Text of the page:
The Marine Casualty Investigation Branch (MCIB) has released the report of its investigation into the sinking of the Anna Louise S 715.

The report – the purpose of which is not to attribute fault or blame – says that on 2 July, 2022 the vessel, a 5.35m GRP open boat, departed Glengarriff harbour off Bantry Bay, Co Cork, at around 11am in calm weather conditions.

The vessel made for Whiddy harbour where pots had been previously laid. On reaching the pots, the single-handed skipper hauled the first two strings without incident. On hauling in the rope with the marker, a wave came over the stern and ‘deposited a large amount of water into the boat’.

The skipper rushed forward, past the stowed pots, to retrieve the bailing bucket. However, a ‘second large wave came over the stern and swamped the boat’. As a result, it filled with water and started to quickly sink.

The skipper, who was wearing a PFD, jumped into the water and kicked off his boots. He was able to swim ashore, where he recovered his breath before reaching a nearby house to raise the alarm.

The MCIB report says that the EPIRB floated free and activated, and the signal was received by Valentia MRSC, which co-ordinated a rescue response. The EPIRB and a lifebuoy were later retrieved. A message was received that the casualty was safe, and the rescue craft was stood down.

The vessel was salvaged on 4 July. A comparison between the recovered vessel and images of the boat taken at the time of the Code of Practice survey revealed several important differences which ‘increased the weight of the boat and reduced the working freeboard’, says the report.

Those differences included a heavier engine, a new steel transom bracket, a new echosounder, and bulwark handrails. The report calculates that including the weight of the skipper – which was 35kg more than had been estimated for the vessel’s stability test – as well as 10 lobster pots, bait and fish boxes, the vessel was loaded with 145kg excess weight compared to the condition allowed for at the time of the test.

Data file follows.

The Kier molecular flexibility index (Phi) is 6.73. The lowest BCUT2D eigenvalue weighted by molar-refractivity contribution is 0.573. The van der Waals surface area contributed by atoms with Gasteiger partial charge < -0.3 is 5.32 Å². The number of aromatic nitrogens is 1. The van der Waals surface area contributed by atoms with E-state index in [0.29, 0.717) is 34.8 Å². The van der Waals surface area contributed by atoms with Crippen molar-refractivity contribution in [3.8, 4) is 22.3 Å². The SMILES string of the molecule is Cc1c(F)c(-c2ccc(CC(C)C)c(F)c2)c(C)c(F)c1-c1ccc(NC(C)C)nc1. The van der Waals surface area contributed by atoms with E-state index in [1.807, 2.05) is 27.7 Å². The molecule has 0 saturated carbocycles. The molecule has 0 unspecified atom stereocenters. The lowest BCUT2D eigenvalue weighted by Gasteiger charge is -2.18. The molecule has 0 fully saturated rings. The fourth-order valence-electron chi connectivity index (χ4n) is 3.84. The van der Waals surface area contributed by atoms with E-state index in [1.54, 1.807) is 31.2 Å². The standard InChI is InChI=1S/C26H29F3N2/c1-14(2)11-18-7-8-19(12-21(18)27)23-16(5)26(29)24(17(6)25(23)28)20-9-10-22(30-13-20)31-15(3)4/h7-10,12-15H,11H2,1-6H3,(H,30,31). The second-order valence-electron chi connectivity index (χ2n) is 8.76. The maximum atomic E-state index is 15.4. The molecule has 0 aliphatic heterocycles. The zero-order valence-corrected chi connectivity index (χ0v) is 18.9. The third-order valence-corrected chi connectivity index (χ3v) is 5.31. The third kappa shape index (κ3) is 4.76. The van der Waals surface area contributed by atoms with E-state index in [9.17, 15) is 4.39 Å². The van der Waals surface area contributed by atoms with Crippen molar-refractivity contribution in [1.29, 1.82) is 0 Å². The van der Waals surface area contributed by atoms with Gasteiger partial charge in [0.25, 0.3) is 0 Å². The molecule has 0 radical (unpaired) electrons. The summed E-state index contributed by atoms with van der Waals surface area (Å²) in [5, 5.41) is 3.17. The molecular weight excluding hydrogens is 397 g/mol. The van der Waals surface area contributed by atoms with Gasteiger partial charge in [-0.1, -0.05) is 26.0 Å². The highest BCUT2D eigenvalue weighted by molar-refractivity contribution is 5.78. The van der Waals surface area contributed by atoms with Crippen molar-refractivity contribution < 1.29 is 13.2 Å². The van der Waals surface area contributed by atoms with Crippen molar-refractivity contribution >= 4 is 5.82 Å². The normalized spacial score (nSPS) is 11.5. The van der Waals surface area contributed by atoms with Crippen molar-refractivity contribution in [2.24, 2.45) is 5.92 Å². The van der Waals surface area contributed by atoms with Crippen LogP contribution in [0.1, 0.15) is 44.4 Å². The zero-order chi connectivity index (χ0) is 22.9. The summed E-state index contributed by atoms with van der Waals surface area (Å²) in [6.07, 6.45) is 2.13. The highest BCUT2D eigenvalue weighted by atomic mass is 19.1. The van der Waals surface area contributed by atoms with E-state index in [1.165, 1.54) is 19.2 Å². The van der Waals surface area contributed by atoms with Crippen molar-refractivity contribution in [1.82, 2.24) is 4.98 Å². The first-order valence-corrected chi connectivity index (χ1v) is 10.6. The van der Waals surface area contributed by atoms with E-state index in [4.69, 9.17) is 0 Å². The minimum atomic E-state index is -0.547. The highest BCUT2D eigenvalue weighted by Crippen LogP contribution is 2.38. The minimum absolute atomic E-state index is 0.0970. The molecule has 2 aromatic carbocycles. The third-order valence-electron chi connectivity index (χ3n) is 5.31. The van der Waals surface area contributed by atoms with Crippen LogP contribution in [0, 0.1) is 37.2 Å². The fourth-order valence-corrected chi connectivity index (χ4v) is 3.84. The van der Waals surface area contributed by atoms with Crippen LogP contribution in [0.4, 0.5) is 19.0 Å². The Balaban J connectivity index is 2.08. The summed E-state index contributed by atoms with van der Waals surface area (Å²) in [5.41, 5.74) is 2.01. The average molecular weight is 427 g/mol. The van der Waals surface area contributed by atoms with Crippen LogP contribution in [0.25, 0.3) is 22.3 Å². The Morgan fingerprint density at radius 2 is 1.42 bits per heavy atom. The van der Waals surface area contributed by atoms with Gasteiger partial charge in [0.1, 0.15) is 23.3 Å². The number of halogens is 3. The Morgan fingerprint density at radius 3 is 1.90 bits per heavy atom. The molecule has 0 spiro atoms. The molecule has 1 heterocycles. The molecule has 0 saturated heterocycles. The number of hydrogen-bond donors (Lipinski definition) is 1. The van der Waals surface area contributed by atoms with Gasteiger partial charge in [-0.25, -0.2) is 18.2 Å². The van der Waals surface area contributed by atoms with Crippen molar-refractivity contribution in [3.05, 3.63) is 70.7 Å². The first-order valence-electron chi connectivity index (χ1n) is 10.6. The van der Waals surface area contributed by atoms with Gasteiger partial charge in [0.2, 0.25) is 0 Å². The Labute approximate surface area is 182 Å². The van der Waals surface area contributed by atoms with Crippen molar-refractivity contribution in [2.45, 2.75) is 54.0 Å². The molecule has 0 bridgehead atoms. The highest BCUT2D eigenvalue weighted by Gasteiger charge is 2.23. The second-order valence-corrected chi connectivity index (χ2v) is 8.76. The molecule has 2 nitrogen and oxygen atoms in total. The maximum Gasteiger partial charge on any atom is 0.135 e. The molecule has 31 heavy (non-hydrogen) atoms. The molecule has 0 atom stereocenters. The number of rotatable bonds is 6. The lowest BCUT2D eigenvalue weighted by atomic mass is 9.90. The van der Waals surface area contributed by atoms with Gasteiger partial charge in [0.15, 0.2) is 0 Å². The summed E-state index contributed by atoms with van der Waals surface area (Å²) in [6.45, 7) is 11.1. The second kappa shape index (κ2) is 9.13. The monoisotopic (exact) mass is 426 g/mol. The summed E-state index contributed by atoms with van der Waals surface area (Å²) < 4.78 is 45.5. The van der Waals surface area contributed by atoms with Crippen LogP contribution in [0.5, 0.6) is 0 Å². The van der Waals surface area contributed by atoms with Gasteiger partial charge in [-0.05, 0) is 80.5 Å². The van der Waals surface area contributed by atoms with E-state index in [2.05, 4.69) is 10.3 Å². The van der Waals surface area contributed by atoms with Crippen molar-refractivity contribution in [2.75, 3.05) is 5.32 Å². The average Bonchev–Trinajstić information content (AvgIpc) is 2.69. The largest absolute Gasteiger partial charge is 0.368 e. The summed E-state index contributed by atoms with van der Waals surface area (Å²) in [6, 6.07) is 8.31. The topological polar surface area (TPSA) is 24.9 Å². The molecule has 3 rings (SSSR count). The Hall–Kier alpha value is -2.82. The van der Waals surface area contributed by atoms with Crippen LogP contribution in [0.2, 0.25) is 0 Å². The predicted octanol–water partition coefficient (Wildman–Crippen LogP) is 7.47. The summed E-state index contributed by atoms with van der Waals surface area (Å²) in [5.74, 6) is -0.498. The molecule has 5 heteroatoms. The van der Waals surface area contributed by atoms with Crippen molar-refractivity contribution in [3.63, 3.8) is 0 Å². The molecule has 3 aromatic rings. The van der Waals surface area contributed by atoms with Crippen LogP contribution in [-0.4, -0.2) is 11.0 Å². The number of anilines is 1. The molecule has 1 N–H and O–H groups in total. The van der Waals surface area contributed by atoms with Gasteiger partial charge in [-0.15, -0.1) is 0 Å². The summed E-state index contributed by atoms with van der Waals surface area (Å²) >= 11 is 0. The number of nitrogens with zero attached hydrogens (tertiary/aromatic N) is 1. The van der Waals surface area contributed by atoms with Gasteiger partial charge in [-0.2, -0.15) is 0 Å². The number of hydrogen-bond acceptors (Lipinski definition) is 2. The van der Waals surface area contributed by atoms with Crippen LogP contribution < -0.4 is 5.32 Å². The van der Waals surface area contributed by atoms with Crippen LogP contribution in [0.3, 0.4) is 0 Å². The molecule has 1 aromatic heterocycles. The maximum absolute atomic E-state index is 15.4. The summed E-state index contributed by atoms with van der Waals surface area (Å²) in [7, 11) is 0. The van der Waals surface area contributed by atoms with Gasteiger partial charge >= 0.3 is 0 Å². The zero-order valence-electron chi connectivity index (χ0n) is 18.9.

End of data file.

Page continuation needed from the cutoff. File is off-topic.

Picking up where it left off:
The report concludes that the boat’s freeboard was reduced due to additional weight onboard making it more vulnerable to swamping – a risk increased by heaver weights aft and exacerbated by the skipper’s movements.

It says that modifications had been carried out that ‘reduced the freeboard’ and which should have been presented for approval to the surveyor who had issued the Code of Practice certificate.

The report notes that the skipper was wearing an approved PFD as required, which prevented a ‘more serious outcome’.

Several recommendations were made by the MCIB, including that the minister for transport should issue a Marine Notice reminding owners of fishing vessels of the dangers associated with modifying vessels, including changes to a vessel’s engine, without proper evaluation of the consequences.

This story was taken from the latest issue of Fishing News. For more up-to-date and in-depth reports on the UK and Irish commercial fishing sector, subscribe to Fishing News here or buy the latest single issue for just £3.30 here

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